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Kim Beom Soo


If you want to see a glittering example of Korea Inc. that isn't a conglomerate, look to NHN Corp., South Korea's most profitable Internet company, and its ambitious chief executive, Kim Beom Soo. A few years ago 38-year-old Kim was pursuing a promising career as a software engineer at the country's biggest chaebol, Samsung Group. But in the depths of the Asian financial crisis in 1998, he quit Samsung to set up his own online game company. "Dream is my favorite word," says Kim. "I simply couldn't get over my Internet business vision."

His entrepreneurial dreams are coming true in a big way. NHN, now the largest gaming portal and search engine in Korea, saw its sales and net profits more than double last year, to $142.4 million and $47.5 million respectively. This year, NHN expects sales of $205 million with an operating profit margin of about 40%. The company Kim set up in 1998 with five of his former colleagues at Samsung SDS Co. -- the chaebol's software company -- now employs 713. Its market cap has jumped more than fourfold, to $1.3 billion, since its listing in October, 2002. NHN runs a game portal, a search engine, and a community site -- all of which are linked. Its naver.com search engine is considered the Google of Korea. "NHN has certainly become a pacesetter in the industry," says Song Jun Ho, general manager at online game company Actoz Soft.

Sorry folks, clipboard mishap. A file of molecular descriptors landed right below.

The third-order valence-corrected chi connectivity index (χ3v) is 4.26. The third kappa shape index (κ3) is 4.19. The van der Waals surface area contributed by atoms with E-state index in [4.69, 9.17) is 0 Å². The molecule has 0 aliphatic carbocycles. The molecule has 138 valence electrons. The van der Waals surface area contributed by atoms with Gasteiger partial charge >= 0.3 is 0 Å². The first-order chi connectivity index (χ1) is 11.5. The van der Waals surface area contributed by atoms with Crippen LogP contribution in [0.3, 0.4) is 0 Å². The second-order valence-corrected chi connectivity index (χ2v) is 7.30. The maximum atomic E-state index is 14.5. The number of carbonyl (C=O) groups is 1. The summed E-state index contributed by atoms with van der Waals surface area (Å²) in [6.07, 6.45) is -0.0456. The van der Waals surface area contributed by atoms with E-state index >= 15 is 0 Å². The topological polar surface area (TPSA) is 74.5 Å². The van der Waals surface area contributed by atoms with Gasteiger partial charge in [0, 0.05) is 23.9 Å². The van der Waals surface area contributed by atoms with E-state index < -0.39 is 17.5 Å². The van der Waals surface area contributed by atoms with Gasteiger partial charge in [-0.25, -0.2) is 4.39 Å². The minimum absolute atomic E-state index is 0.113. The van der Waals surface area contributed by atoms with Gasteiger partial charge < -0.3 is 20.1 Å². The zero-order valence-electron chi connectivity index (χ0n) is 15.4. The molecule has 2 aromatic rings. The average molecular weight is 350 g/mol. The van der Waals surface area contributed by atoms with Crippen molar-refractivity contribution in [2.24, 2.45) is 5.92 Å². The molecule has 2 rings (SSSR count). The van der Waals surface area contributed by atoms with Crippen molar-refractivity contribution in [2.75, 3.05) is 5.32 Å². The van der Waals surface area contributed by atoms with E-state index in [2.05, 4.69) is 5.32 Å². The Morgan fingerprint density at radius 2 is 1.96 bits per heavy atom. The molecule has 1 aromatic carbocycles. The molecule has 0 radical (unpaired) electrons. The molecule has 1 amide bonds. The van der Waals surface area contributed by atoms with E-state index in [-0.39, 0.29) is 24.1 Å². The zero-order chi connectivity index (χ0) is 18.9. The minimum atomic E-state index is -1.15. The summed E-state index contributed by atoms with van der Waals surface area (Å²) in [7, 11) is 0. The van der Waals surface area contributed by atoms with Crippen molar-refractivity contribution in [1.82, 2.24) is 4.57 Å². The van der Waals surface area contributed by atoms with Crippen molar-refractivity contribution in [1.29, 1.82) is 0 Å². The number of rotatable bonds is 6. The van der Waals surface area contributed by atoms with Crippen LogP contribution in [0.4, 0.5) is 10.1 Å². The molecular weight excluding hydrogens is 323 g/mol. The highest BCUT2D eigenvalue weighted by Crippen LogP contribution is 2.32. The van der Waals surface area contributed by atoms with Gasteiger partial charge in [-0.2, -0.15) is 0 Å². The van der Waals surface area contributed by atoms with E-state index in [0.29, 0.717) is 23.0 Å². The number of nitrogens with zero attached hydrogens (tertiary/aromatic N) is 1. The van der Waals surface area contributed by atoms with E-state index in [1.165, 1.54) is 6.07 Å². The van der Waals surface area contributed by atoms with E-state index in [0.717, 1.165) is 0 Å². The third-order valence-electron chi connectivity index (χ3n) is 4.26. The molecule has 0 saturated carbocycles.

Kim joined Samsung in 1992, after graduating from Seoul National University. He developed software programs for six years before quitting to set up a "PC parlor," where for as little as $1 an hour Koreans could watch movies, check e-mail, and surf the Net. The business gave Kim time to develop online games and earned him $43,000, which he used to set up a gaming company that developed into NHN. It quickly became a hot prospect, attracting $30 million in venture capital.

Then came the dot-com crash of 2000. Ad sales plunged, and bankruptcy loomed as the company's cash dwindled to less than $5,000 in the spring of 2001. Kim's solution to NHN's troubles: Start a business selling avatars, or digital cartoon characters, which game players and chat room denizens use to represent themselves online.

NHN's other managers reluctantly agreed to Kim's idea. They were pleasantly surprised when sales exploded, putting NHN back into the black. In 2002, NHN reported sales of $63 million and an operating profit of $25 million. Now, with sales and profits soaring, Kim's new ambition is to rival competitors such as Yahoo! Inc. (YHOO) in the region. In Japan, the Korean company has already zoomed past Yahoo! Japan Corp. as the country's largest games portal, boasting 65,000 same-time users, about double Yahoo's number.

Kim has also roared into China. In April, NHN agreed to pay $100 million to Searinbow Holdings Corp. to buy a 50% stake in ourgame.com, China's biggest gaming portal, with 600,000 same-time users. "The plan is to use the China-Korea-Japan axis as the springboard to vault into the best Internet firm in Asia," says Kim. This entrepreneur is a superstar.


The Good Business Issue
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